Nayif, too, grew up with the kibbutz ethos. His father, Mustafa, was nostalgic for the kibbutz to his last day. “He would bring up his happy, joyful memories. I saw his excitement at having worked in the barn, or on the harvest. Sometimes he would borrow or even steal a few liras to travel to the kibbutz. And people from the kibbutz came to his funeral.”
Mahmoud Younes, too, always cast a romantic aura over his period on the kibbutz. After an Arab-Jewish outing to Lake Kinneret in 1952 that included folk dancing, he wrote about the experience in a Hashomer Hatzair journal: “We raised the flag very slowly … and among the hills of Mishmar Ha’emek the salutation of the Shomrim was heard powerfully: ‘Hazak Ve’amatz!’ [‘Be strong and brave!’]That salutation mingled in my blood and my heart and filled me with pioneering strength.” He concluded by saying that he would soon return home to raise the banner of socialism, “a very difficult task in the backward feudal village under the rule of the military government …. We are returning to shout out in our villages that there is a different Israel, a democratic Israel, an Israel of peace, there is a different Jewish people … which is keen to connect with us in the struggle for the independence of both peoples.”
In 2008, when Hashomer Hatzair turned 95, Younes attended “Once a Shomer, Always a Shomer” – a huge reunion at Givat Haviva, the kibbutz movement’s education center, which operates programs intended to promote Arab-Jewish shared society. For his part, Younes was still imbued with the same spirit. With a light step, his hair white but abundant, he wandered about, his heart pounding, at the meeting with the comrades. He asked the young people in the blue shirts which branch of the youth movement they were from.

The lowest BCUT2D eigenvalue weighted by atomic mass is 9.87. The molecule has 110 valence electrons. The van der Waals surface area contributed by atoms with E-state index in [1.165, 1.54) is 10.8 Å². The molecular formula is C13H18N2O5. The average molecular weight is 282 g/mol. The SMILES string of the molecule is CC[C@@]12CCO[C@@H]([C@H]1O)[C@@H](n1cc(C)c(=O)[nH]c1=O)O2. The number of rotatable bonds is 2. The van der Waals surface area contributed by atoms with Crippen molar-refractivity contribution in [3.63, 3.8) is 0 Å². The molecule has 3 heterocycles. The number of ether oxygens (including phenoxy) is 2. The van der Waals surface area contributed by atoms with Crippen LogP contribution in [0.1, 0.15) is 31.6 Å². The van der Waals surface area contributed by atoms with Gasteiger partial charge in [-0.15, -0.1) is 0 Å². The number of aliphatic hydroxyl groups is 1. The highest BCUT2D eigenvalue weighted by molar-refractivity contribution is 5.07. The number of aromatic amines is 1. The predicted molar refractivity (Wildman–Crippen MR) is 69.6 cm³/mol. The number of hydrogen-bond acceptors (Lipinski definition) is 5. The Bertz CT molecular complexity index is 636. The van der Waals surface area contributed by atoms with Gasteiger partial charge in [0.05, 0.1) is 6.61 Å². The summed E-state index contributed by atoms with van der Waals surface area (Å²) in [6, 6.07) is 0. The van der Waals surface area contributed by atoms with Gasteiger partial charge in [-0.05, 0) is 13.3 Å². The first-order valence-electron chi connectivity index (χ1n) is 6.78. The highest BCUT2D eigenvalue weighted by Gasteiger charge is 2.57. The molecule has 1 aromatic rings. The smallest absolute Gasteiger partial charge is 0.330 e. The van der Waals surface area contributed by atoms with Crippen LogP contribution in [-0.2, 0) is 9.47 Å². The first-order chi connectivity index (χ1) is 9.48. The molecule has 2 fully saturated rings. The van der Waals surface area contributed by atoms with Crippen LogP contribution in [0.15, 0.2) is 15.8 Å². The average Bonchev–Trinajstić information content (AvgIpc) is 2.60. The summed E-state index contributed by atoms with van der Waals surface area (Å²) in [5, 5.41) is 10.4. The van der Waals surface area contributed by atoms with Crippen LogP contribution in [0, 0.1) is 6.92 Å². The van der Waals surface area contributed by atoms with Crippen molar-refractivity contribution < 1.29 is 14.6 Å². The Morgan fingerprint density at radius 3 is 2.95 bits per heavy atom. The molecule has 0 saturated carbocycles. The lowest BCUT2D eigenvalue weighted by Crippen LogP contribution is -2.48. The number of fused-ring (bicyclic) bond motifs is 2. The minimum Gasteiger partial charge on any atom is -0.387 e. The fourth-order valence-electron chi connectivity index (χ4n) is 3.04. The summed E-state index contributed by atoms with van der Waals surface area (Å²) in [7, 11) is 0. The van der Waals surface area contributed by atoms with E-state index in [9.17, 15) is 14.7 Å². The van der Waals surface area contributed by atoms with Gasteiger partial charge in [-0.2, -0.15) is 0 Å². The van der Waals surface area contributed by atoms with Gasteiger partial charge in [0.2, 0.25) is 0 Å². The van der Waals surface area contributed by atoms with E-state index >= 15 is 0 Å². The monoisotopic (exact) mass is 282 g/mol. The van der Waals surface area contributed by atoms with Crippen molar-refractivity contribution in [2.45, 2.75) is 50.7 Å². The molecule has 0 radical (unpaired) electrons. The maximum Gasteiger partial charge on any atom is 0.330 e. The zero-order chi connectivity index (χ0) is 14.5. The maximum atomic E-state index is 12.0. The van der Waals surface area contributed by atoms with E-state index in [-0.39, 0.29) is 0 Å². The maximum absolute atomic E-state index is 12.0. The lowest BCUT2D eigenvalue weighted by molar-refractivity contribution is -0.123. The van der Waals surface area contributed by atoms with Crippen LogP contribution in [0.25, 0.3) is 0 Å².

“I feel part of this,” he said. “To this day, when I get into an argument in the village, people call me the Yaari of the Arabs” – referring to the Hashomer Hatzair ideological leader Meir Yaari (1897-1987). “I believed the Mapam institutions when they talked about the Arabs’ right to self-determination, and I believed, and believe to this day, that there is a place for both peoples in the joint homeland.” One person he met at the gathering recalled affably that “they were nice, but made trouble. What trouble? ‘Security’ trouble, because the military government persecuted them. Something remains of the education they received from us. Too bad [the project] didn’t continue, but what can you do?”
For Ben Tzur, the passage of time hardly shook his faith in the idea. “From the outset the idea wasn’t for the Arabs to fulfill the [terms of the] standard ideological education of Hashomer Hatzair. The intention was not to turn them into Jews, but into pioneers,” he said. Ben Tzur noted that he had taught his wards about the fate of the Jewish people and their need for a state, and at the time saw no contradiction between the national aspirations of the Jews and the Arabs. “The intention was to educate for positive Arab nationalism, not aggressive nationalism that would turn against Zionism, but one espousing historical and literary values,” he said. “I believed that things could be resolved in the spirit of the brotherhood of nations. Today I’m not so sure of that.”